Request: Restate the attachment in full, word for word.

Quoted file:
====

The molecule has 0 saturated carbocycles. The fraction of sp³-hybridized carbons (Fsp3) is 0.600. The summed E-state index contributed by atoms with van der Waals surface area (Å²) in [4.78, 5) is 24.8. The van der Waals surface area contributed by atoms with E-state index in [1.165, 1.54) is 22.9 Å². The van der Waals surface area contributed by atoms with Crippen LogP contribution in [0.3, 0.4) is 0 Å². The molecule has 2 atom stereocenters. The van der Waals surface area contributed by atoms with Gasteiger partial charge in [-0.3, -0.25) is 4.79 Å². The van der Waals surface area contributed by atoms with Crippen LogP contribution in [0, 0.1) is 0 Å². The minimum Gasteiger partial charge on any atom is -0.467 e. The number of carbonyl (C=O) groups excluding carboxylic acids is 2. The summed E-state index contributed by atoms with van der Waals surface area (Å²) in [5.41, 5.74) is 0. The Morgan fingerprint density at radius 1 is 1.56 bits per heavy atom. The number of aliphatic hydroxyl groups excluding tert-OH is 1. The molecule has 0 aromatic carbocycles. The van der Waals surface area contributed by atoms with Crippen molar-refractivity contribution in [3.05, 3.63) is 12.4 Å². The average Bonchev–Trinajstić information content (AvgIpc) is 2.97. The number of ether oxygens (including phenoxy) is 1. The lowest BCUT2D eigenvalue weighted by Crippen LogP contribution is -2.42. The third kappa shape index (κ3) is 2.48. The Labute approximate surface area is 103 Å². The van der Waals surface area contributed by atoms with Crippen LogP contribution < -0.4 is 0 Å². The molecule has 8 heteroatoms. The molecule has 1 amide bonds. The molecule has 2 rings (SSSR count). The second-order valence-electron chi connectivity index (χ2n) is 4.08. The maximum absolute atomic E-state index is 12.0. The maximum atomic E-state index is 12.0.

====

The molecule has 0 saturated carbocycles. The fraction of sp³-hybridized carbons (Fsp3) is 0.600. The summed E-state index contributed by atoms with van der Waals surface area (Å²) in [4.78, 5) is 24.8. The van der Waals surface area contributed by atoms with E-state index in [1.165, 1.54) is 22.9 Å². The van der Waals surface area contributed by atoms with Crippen LogP contribution in [0.3, 0.4) is 0 Å². The molecule has 2 atom stereocenters. The van der Waals surface area contributed by atoms with Gasteiger partial charge in [-0.3, -0.25) is 4.79 Å². The van der Waals surface area contributed by atoms with Crippen LogP contribution in [0, 0.1) is 0 Å². The minimum Gasteiger partial charge on any atom is -0.467 e. The number of carbonyl (C=O) groups excluding carboxylic acids is 2. The summed E-state index contributed by atoms with van der Waals surface area (Å²) in [5.41, 5.74) is 0. The Morgan fingerprint density at radius 1 is 1.56 bits per heavy atom. The number of aliphatic hydroxyl groups excluding tert-OH is 1. The molecule has 0 aromatic carbocycles. The van der Waals surface area contributed by atoms with Crippen molar-refractivity contribution in [3.05, 3.63) is 12.4 Å². The average Bonchev–Trinajstić information content (AvgIpc) is 2.97. The number of ether oxygens (including phenoxy) is 1. The lowest BCUT2D eigenvalue weighted by Crippen LogP contribution is -2.42. The third kappa shape index (κ3) is 2.48. The Labute approximate surface area is 103 Å². The van der Waals surface area contributed by atoms with Crippen LogP contribution < -0.4 is 0 Å². The molecule has 8 heteroatoms. The molecule has 1 amide bonds. The molecule has 2 rings (SSSR count). The second-order valence-electron chi connectivity index (χ2n) is 4.08. The maximum absolute atomic E-state index is 12.0. The maximum atomic E-state index is 12.0.